Singhania: When you look at fund performance, you have to look at the near term and what happens over a period of time. By nature, that fund is invested up to 70 per cent in mid caps. And we take a 2-3 year perspective when investing in mid caps. In this fund, we also had an Infrastructure exposure which has not played out. The market behaviour over the past three years has been diverse. Stocks which are of perceived quality are trading at 40PE and those with an iota of doubt are trading at 5-7PE. This is an aberration that cannot go on. Yes, I accept that performance could have been better but we are still one of the better options despite a few of our calls not working. Once confidence in the economy returns, the way the portfolio is positioned, the fund will do very well. In all long-term tenures, Reliance Growth Fund has always been rated amongst the best. In fact, in the recent NDTV awards, where Value Research was their research partner, the fund was rated the 'Long-Term Leader' with best returns in SIP over 10 years.

In the very same 'Mid & Small Cap' category, Reliance Long Term Equity has a good 2010, unlike Reliance Growth. Though both hit a rough patch in 2009. Reliance Vision too is not doing well in the 'Large & Mid Cap' space.

Singhania: In stock selection, a call might work in one year, not another. It happens with every fund house and every fund.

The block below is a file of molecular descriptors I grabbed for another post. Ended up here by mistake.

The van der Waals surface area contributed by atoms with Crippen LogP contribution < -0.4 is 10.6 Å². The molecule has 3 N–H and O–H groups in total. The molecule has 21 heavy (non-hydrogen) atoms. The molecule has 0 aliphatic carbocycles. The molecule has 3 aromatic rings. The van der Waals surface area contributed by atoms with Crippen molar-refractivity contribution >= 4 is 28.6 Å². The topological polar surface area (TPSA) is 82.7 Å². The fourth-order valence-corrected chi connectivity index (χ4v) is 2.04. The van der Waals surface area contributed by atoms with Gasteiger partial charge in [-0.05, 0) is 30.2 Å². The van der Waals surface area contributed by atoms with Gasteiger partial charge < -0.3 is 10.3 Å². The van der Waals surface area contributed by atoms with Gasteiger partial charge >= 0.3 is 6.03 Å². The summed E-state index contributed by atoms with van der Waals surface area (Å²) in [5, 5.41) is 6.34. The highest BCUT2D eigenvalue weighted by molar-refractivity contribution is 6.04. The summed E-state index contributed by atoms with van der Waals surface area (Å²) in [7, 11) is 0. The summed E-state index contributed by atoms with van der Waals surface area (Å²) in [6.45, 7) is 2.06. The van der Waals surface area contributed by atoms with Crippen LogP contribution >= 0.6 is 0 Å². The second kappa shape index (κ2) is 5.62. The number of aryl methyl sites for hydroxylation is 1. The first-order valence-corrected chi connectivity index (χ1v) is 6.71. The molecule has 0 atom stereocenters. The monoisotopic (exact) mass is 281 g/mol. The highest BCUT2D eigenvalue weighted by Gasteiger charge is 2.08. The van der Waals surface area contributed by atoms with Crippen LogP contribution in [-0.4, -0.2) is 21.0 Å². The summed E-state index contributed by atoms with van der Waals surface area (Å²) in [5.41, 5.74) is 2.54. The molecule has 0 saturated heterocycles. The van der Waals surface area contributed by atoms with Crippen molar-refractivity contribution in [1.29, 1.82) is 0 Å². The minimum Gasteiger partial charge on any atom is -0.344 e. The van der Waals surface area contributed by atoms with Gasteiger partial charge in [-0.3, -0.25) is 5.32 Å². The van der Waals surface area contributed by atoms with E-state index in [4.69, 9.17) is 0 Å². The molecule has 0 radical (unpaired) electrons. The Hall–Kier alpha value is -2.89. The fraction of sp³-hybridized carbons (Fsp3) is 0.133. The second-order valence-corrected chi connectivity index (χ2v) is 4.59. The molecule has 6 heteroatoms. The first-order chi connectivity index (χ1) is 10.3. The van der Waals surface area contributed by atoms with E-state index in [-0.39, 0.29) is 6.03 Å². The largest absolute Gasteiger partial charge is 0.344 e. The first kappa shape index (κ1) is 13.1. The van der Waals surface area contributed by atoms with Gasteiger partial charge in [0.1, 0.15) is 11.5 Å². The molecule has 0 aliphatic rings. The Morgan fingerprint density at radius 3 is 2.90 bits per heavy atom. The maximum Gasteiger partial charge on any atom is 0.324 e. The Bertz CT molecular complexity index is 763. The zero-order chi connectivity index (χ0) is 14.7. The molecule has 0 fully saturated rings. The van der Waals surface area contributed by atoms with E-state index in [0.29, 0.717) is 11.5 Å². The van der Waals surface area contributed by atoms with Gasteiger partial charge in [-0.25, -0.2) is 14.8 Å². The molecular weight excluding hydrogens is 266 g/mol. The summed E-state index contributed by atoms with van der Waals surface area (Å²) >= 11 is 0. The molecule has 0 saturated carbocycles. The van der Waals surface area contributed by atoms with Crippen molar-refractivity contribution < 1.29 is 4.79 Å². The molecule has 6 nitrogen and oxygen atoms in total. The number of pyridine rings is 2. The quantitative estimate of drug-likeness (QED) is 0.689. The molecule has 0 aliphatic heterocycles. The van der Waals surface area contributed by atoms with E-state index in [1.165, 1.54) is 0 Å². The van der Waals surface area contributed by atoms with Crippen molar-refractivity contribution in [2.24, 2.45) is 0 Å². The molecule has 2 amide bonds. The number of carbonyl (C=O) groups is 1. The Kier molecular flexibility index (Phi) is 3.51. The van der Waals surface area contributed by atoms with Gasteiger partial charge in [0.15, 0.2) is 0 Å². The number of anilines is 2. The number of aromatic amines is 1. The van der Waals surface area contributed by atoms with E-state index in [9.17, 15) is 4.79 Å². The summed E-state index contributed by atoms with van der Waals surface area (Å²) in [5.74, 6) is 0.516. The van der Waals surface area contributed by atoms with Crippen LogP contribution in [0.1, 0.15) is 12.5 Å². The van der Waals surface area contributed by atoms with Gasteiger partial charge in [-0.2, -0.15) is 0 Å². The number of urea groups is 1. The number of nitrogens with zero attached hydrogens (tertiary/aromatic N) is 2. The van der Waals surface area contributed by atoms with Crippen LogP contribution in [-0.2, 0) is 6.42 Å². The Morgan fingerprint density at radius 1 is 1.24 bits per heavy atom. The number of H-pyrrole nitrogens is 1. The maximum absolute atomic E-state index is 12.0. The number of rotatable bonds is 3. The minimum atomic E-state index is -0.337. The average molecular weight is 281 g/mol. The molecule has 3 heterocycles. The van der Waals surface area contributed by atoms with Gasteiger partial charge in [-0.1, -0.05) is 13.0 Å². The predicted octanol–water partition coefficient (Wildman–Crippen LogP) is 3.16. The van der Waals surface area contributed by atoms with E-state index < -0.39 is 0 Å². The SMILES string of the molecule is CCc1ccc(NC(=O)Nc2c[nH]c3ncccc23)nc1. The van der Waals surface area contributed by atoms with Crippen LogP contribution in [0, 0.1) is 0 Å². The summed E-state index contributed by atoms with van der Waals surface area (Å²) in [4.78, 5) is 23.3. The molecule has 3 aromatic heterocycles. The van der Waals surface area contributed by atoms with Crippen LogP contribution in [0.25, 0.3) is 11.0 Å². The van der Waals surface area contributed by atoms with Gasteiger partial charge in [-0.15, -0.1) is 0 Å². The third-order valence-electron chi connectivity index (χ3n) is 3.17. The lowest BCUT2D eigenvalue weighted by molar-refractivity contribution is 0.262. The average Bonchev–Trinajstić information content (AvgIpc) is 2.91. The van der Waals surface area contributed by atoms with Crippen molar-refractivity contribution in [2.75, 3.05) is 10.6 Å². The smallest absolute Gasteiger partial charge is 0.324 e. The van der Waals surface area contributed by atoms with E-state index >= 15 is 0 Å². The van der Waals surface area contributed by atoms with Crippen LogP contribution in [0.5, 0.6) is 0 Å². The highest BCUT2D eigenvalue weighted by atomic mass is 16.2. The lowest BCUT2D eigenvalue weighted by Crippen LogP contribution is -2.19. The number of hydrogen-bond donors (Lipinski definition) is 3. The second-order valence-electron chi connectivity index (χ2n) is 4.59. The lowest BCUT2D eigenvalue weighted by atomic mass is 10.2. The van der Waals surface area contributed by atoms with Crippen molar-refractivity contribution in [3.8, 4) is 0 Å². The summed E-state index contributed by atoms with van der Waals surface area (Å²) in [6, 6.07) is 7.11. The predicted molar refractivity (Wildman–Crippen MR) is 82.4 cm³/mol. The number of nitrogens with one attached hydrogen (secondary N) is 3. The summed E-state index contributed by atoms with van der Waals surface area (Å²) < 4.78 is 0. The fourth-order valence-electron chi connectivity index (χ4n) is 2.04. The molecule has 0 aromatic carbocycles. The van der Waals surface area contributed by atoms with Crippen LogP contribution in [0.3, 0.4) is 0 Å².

As for Reliance Opportunities, after consolidating in early years it has been a star performer over the last two years. Where Reliance Vision is concerned, we are working on the portfolio and other aspects and we are very confident that its recent under-performance will be a thing of the past. There too the portfolio is superb and poised to benefit in the next market upturn.

So first of all we ask ourselves, is there a rationale in that call? Over a period of time, are we able to do justice to our investors? We have an open mind, we view our failings in perspective, we look at how we could have done better and what we could have done differently. So we are always in a mode of improvement and betterment.

How are your debt portfolios being positioned?

Mohanty: We are not going too long on duration. Government sector bonds and G-Secs will be a function of the fiscal deficit number. The market will “accept” a number below 5 per cent as long as the supporting numbers are credible. As of now, it looks like a tough task achieving that number, unless there is sudden inflow due to an event like the 3G auction or a tax is imposed. Growth is consolidating, the U.S economy has started to do well which means the relative attractiveness of India drops marginally, disinvestment has come under a cloud and the sentiment in government securities is somewhat negative. So we need to see a credible move to a lower fiscal deficit to see some positive sentiment developing. So we are cautious on duration and will revisit it after the Budget is out.